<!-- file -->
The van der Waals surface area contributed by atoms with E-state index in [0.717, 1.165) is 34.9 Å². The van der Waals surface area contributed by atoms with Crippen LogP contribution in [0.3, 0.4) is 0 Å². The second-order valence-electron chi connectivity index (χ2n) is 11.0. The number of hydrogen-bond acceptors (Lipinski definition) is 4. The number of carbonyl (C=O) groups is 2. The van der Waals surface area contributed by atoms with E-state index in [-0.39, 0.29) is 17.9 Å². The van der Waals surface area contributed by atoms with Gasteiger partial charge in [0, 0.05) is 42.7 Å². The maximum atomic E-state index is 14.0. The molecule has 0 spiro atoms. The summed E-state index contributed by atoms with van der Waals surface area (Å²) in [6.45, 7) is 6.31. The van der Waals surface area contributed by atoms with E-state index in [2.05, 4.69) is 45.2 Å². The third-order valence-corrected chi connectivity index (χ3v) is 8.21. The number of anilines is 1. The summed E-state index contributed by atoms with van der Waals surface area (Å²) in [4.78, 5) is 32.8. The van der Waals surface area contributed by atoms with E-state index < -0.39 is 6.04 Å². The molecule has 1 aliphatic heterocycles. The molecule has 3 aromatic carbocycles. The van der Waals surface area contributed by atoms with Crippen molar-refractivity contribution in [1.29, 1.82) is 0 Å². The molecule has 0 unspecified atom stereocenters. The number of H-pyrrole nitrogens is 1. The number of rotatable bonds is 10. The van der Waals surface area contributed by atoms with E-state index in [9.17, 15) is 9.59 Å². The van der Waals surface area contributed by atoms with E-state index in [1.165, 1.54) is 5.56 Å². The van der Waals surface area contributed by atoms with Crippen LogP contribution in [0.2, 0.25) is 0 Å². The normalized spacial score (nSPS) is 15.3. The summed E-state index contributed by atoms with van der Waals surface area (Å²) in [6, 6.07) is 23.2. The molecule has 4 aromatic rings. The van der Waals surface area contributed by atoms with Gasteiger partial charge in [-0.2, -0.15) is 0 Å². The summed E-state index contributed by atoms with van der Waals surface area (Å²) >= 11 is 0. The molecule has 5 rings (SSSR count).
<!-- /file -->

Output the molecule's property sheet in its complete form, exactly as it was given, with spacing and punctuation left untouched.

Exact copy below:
The van der Waals surface area contributed by atoms with E-state index in [0.717, 1.165) is 34.9 Å². The van der Waals surface area contributed by atoms with Crippen LogP contribution in [0.3, 0.4) is 0 Å². The second-order valence-electron chi connectivity index (χ2n) is 11.0. The number of hydrogen-bond acceptors (Lipinski definition) is 4. The number of carbonyl (C=O) groups is 2. The van der Waals surface area contributed by atoms with E-state index in [-0.39, 0.29) is 17.9 Å². The van der Waals surface area contributed by atoms with Gasteiger partial charge in [0, 0.05) is 42.7 Å². The maximum atomic E-state index is 14.0. The molecule has 0 spiro atoms. The summed E-state index contributed by atoms with van der Waals surface area (Å²) in [6.45, 7) is 6.31. The van der Waals surface area contributed by atoms with E-state index in [2.05, 4.69) is 45.2 Å². The third-order valence-corrected chi connectivity index (χ3v) is 8.21. The number of anilines is 1. The summed E-state index contributed by atoms with van der Waals surface area (Å²) in [4.78, 5) is 32.8. The van der Waals surface area contributed by atoms with E-state index < -0.39 is 6.04 Å². The molecule has 1 aliphatic heterocycles. The molecule has 3 aromatic carbocycles. The van der Waals surface area contributed by atoms with Crippen molar-refractivity contribution in [1.29, 1.82) is 0 Å². The molecule has 0 unspecified atom stereocenters. The number of H-pyrrole nitrogens is 1. The number of rotatable bonds is 10. The van der Waals surface area contributed by atoms with E-state index in [9.17, 15) is 9.59 Å². The van der Waals surface area contributed by atoms with E-state index in [1.165, 1.54) is 5.56 Å². The van der Waals surface area contributed by atoms with Crippen LogP contribution in [0.2, 0.25) is 0 Å². The normalized spacial score (nSPS) is 15.3. The summed E-state index contributed by atoms with van der Waals surface area (Å²) in [6, 6.07) is 23.2. The molecule has 4 aromatic rings. The van der Waals surface area contributed by atoms with Gasteiger partial charge in [-0.2, -0.15) is 0 Å². The summed E-state index contributed by atoms with van der Waals surface area (Å²) >= 11 is 0. The molecule has 5 rings (SSSR count).